The 10-part thriller Riviera, available at Sundance Now (AMC Networks’ premium video streaming service), follows Georgina (Julia Stiles), a high-end art curator who’s newly married to billionaire Constantine Clios (Anthony LaPaglia) and living in the south of France when he’s killed in a yacht explosion. After his death, Georgina discovers that the man she thought she knew and the fortune that he maintained were tainted by dishonesty and criminal activity, and that Constantine’s ex-wife (Lena Olin) and three children (Dimitri Leonidas, Iwan Rheon and Roxane Duran) are more aware about his questionable dealings and their enemies than she is.
During this 1-on-1 phone interview with Collider, actress Julia Stiles talked about how Riviera came her way, why the project appealed to her, the experience of living and working in the south of France, what made her most nervous about this character, exploring the complicated character dynamics, how she felt about the way the seasons ends, and whether there will be more episodes. She also talked about when she’ll return to work, after having a new baby, the fond memories she has of 10 Things I Hate About You and Save the Last Dance, and what she looks for in a project.
Collider: How did Riviera come about? Were you actively looking for a character that you could sink your teeth into for a bit longer period of time than you get to with a movie, or did this just come your way and the script was too enticing to refuse?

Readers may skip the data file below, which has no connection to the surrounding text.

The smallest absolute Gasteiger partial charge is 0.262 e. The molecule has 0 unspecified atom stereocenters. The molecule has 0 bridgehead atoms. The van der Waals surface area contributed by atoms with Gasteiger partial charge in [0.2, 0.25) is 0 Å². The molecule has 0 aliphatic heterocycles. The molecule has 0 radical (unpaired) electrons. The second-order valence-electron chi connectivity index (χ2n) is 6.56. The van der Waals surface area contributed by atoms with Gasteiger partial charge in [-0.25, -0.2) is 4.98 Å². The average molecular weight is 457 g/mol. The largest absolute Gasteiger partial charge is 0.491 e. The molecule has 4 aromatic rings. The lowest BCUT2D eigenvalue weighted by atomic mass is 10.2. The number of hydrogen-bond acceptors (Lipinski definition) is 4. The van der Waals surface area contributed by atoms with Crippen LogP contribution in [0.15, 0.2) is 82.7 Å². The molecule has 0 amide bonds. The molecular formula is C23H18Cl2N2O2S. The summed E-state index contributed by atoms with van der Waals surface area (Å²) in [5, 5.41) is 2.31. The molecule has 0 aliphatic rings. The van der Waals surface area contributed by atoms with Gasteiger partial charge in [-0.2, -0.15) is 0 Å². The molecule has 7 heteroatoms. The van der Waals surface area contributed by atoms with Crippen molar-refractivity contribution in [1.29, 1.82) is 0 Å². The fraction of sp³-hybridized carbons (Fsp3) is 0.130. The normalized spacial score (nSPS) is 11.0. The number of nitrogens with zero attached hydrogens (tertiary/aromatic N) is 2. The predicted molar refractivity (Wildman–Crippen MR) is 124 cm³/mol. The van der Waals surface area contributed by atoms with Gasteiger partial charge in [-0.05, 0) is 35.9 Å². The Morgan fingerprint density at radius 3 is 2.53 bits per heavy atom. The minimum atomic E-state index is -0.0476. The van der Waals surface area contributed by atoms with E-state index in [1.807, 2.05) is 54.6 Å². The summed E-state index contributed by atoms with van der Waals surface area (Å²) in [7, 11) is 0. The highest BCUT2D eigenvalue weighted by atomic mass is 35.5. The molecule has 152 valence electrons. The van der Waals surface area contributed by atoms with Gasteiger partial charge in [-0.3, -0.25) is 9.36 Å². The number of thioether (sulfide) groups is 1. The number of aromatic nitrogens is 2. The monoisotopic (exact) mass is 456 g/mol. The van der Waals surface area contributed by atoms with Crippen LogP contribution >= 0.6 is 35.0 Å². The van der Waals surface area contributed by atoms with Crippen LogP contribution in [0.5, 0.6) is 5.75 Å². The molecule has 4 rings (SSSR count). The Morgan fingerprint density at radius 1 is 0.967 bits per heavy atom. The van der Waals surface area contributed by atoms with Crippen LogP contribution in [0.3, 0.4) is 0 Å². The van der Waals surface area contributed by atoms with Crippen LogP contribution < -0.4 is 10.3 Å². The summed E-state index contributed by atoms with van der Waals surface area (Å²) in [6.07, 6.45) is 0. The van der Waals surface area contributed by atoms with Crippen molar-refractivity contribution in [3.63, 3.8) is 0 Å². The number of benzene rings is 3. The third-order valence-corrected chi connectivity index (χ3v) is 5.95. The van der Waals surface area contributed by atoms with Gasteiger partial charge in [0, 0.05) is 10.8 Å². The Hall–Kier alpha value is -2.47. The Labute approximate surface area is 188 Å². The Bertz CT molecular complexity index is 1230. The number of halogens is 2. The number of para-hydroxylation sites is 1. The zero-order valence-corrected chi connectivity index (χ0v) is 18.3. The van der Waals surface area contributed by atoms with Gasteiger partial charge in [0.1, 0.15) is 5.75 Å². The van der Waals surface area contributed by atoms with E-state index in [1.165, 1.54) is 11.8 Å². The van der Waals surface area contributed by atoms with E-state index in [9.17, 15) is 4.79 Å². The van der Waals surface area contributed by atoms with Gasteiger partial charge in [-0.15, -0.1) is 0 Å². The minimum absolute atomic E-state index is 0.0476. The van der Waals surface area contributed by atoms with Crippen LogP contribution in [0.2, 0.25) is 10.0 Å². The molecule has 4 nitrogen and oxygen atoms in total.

JULIA STILES: It was one of those lucky things where I just got a call from my agent, asking me to read the script. I was at the airport on my way home from filming the Bourne movie, and I really was struck by the premise. I like Neil Jordan’s work and I was excited that he created the show, and the first episode grabbed me. When I asked him what his inspiration for the show was, because I wanted to know that the scenes we would be exploring would be interesting enough beyond the beginning and into 10 episodes or more, he said his idea behind it was that behind every great fortune is a great crime. If you could distill the show into one thing, I thought that was an interesting idea to explore.
And I’m sure the beautiful locations didn’t hurt either.
STILES: It was a delight to be living and working in the south of France for seven months, and to get to see it from the height of the tourist season into the fall and the winter, when it was a little quieter. It was totally a dream, but I wanted to make sure that I’d also enjoy the work part of it, and it was so rewarding. They were really responsive to my input. Every day, we were in a gorgeous location. It was pretty spectacular.
What were you most excited about, with a character like Georgina, and what were you most nervous or worried about with her?
STILES: I was really excited when it became clear to me that Georgina is not to be underestimated, and that she would turn into an anti-hero and do some questionable things because of the circumstances that she’s in. I was also really interested in the art market part of it, the fraud that’s discovered, and the forgery with these paintings. I majored in visual art, but I also think the business side of it is fascinating. And then, I was scared about it being a bit of an unknown when you sign on for a TV show. It’s quite a commitment, which can be great because you’re working with the same people for a long period of time and you get to explore a character for a longer amount of screentime. But a lot of times, you don’t really know what the ending of a season is gonna be because they haven’t written it yet. It’s a bit of a leap of faith, in terms of knowing what you’re signing up for.